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Tag: shame

May 26, 2015

“Deception may give us what we want for the present, but it will always take it away in the end.” -Rachel Hawthone

A morbidly obese client who was working on getting back to a healthier weight, informed me that she only just noticed her obesity a month prior to booking an appointment with me. According to her, while she readily admits that she has always had a weight issue, she informed me that she had no idea that her weight had gotten this out of control.

A teacher who recently received feedback from two of his students. In the feedback, they informed him that his lessons where disorganized, and that he was inconsistent in his punctuality in getting their assignments back to them. This teacher would share with me, how this feedback caught him off guard, especially when other students shared with him that this feedback was accurate. The teacher was caught off guard because he had also prided himself with having very organized lesson plans.

To varying degrees people suffer from the illusion of living their lives as who they believe themselves to be, as opposed who they really are. The primary culprit for this cognitive distortion is our strong desire to feel good about ourselves. Desires to see ourselves in a positive light can subconsciously pull us away from any process of taking accountability. Systems we are aware off which we can use to maintain accountability, such as a weight scales, feedback sheets, daily documentation, etc. can create feelings of negativity in us, which can easily be internalized. People who were raised with the belief system where their self worth was directly correlated with their behavior, are most likely to avoid systems of accountability. If you believe negative or critical feedback means that you are a bad person and you don’t want to feel like a bad person, then why bother? Especially when you could always construct a narrative which you feel good about.

When left unchecked the results of self delusion can be disappointing to devastating, as evidenced from the first two examples above. From the morbidly obese woman, who found herself literally fighting for her life, when she came to a place of acceptance regarding what her health was really like, to the teacher who spent years in a profession stuck on being mediocre. So how does a person protect themselves from becoming self deluded?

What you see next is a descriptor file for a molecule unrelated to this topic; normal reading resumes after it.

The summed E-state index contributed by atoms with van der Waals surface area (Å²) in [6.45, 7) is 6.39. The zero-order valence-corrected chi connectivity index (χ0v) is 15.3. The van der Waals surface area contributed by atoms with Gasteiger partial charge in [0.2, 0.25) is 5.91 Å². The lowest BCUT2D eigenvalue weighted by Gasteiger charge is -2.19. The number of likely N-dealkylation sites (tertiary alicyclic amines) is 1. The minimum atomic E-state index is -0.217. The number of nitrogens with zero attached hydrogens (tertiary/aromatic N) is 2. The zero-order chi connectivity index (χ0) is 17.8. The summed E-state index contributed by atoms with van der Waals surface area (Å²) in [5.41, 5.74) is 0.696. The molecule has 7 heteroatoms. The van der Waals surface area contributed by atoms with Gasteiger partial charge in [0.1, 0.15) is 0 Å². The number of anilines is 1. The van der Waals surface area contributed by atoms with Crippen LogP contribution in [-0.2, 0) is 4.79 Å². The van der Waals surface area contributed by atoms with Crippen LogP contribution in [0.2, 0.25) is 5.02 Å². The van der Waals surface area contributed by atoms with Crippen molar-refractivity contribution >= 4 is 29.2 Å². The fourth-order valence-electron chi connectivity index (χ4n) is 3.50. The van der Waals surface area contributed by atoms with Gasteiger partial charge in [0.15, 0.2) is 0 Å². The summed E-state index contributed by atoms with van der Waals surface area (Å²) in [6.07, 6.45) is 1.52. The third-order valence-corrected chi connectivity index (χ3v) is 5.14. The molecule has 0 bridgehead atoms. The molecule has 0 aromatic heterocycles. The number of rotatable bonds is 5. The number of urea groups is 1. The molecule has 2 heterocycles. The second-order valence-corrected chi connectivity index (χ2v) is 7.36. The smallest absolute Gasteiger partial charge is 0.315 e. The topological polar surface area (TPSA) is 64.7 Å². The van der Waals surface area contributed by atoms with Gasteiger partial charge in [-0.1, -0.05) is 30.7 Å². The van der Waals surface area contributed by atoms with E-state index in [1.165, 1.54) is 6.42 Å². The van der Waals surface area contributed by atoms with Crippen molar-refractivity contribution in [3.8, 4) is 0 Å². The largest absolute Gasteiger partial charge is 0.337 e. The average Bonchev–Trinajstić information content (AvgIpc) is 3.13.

The first step is to practice accepting yourself unconditionally. Acceptance of self, is to accept unconditionally, the part of you that is aware or conscious, that is to accept your humanity. You accept your humanity simply because you exist. Your acceptance of your humanity has to be unattached to actions, subsequent accomplishments or failures you experience, you simply accept yourself because you exist.

Acceptance of yourself allows to you to experience negative feelings and not personalize these feelings, instead you come to see feelings are messages. For example, in general positive feelings indicate that there is congruency between what you believe and what you are experiencing and negative feelings indicate that there is a lack of congruency between what you believe and what you are experiencing. Furthermore in other to protect yourself from coming to believing in feelings that communicate false positives and false negatives, you employ systems of accountability, so that you get into the habit of collecting evidence to verify or refute your feelings.

Our ability to deal with negative feelings comes from accepting ourselves unconditionally.

Ugo is a psychotherapist and life coach.

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January 6, 2015

Do you struggle with feelings of chronic shame? Are you constantly concerned about dealing with rejection from your peers or those you care about due to a failure in meeting obligations? If you answered yes, to all these questions, then there is a high likelihood that you are being deceived.

Relationships are about give and take, where both parties work together towards mutual benefaction. When shame comes into the picture in any relationship, it means that the person experiencing the shame is being deceived. When a person experiences shame, he or she experiences feelings of low self worth accompanied by a strong belief that he or she does not bring anything of value into the relationship. This leads the person to actually work harder towards contributing his or her share of value into the relationship. A thoroughly shamed person affords others who interact with him or her relief from actually putting in significant effort into the relationship. This is because the shamed person is too busy nursing his or her shame to recognize the unfairness.

Shaming occurs on all levels, from marco/organizational levels to micro/familial levels. As a former soldier, while training for a deployment to Afghanistan, our instructors would use suggestive shaming language to describe soldiers who had experienced the misfortune of driving over an IED. They strongly suggested that they (the wounded and dead drivers) had failed to follow the techniques that they were teaching us. The reality I soon learned, was that there weren’t any techniques that could proof you from driving over an IED or surviving an IED blast. It mostly came down to visibility, the strength of the bomb and the strength of your vehicle’s armor. In essence, luck. So in order to avoid being ridiculed/ having our courage and masculinity questioned, not one of us dared to question our instructors.